From Perth to Pennsylvania: The Legacy Of Robert Sandeman -- By: Michael D. Makidon

Journal: Journal of the Grace Evangelical Society
Volume: JOTGES 15:1 (Spring 2002)
Article: From Perth to Pennsylvania: The Legacy Of Robert Sandeman
Author: Michael D. Makidon

From Perth to Pennsylvania:
The Legacy Of Robert Sandeman

Michael D. Makidon

Director of Publications
Grace Evangelical Society
Irving, Texas

Beloved, while I was very diligent to write to you concerning our common salvation, I found it necessary to write to you exhorting you to contend earnestly for the faith which was once for all delivered to the saints.— Jude 3

I. Introduction

For most, the Lordship controversy began in the late 1970’s to early 1980’s. However, in an article entitled “History Repeats Itself,” J. I. Packer correctly noted, “The view that saving faith is no more than ‘belief of the truth about Christ’s atoning death’ is not new. It was put forward in the mid-eighteenth century by the Scot Robert Sandeman.”1 If the average Free Grace proponent was told that their view of saving faith was nothing more than a revival of Robert Sandeman’s theology, they would most likely ask, “Who’s Robert Sandeman?”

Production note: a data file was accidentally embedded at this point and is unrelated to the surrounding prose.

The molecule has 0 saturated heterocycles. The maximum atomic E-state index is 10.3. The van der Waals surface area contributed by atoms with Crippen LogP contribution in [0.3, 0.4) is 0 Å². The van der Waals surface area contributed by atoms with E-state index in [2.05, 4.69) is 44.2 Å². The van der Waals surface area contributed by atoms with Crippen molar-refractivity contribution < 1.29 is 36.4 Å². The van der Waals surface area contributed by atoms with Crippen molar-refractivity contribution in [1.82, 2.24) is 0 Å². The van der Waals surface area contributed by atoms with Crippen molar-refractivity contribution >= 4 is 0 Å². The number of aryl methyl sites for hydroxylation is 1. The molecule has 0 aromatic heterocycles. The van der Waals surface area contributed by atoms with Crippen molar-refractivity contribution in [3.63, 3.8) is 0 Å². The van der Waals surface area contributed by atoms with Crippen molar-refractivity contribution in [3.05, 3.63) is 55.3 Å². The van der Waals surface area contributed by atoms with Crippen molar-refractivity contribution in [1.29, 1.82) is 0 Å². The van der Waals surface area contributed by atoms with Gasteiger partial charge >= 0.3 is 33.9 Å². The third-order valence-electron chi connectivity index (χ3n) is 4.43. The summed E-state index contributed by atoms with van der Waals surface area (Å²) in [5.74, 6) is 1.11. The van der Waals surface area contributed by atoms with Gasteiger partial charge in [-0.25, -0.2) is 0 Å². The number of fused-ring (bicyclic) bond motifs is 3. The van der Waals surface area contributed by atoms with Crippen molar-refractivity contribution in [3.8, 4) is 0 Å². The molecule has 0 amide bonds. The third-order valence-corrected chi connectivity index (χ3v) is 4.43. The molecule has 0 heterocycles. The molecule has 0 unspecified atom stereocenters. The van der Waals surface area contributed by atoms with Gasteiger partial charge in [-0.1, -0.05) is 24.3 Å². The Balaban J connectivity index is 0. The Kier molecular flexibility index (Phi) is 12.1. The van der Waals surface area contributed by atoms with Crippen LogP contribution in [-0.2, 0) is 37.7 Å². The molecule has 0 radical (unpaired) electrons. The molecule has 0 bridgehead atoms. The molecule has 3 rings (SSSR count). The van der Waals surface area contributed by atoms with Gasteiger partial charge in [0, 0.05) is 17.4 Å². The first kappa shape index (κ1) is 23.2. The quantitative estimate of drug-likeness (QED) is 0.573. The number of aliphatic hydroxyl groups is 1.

After discussing the ministry of Sandeman and the ill effects of his view of faith, Packer concludes by stating, “The narrow intellectualism of Sandeman’s view of faith dampened life-changing evangelism. This was one reason why the Glasite-Sandemanian denomination did not survive.”2 Nevertheless, Sandeman’s motto “contending earnestly for the faith which was once delivered unto the saints”3 clearly demonstrates that he was not vying for denominational superiority. Rather, he was merely “contending earnestly for the faith.” Therefore, while Packer’s observation was correct concerning the demise of this group as an

organized fellowship, the impact that the theology of Robert Sandeman has had upon the church for the last 250 years cannot be ignored.

II. The Birth of Sandemanianism

While there were certainly many who influenced Sandeman, John Glas, his father-in-law, had one of the greatest affects upon his life. Glas (or Glass) was born in Auchtermuchty, Scotland in 1695 but spent much of his formative years in Perthshire,4 where his father, Alexander Glas, served as a Scottish minister. In 1719, following in his father’s footsteps, John was ordained a minister in the Church of Scotland within the parish of Tealing.

Because of his convictions that the local church should be autonomous, he was asked to leave the church of Tealing in 1730.

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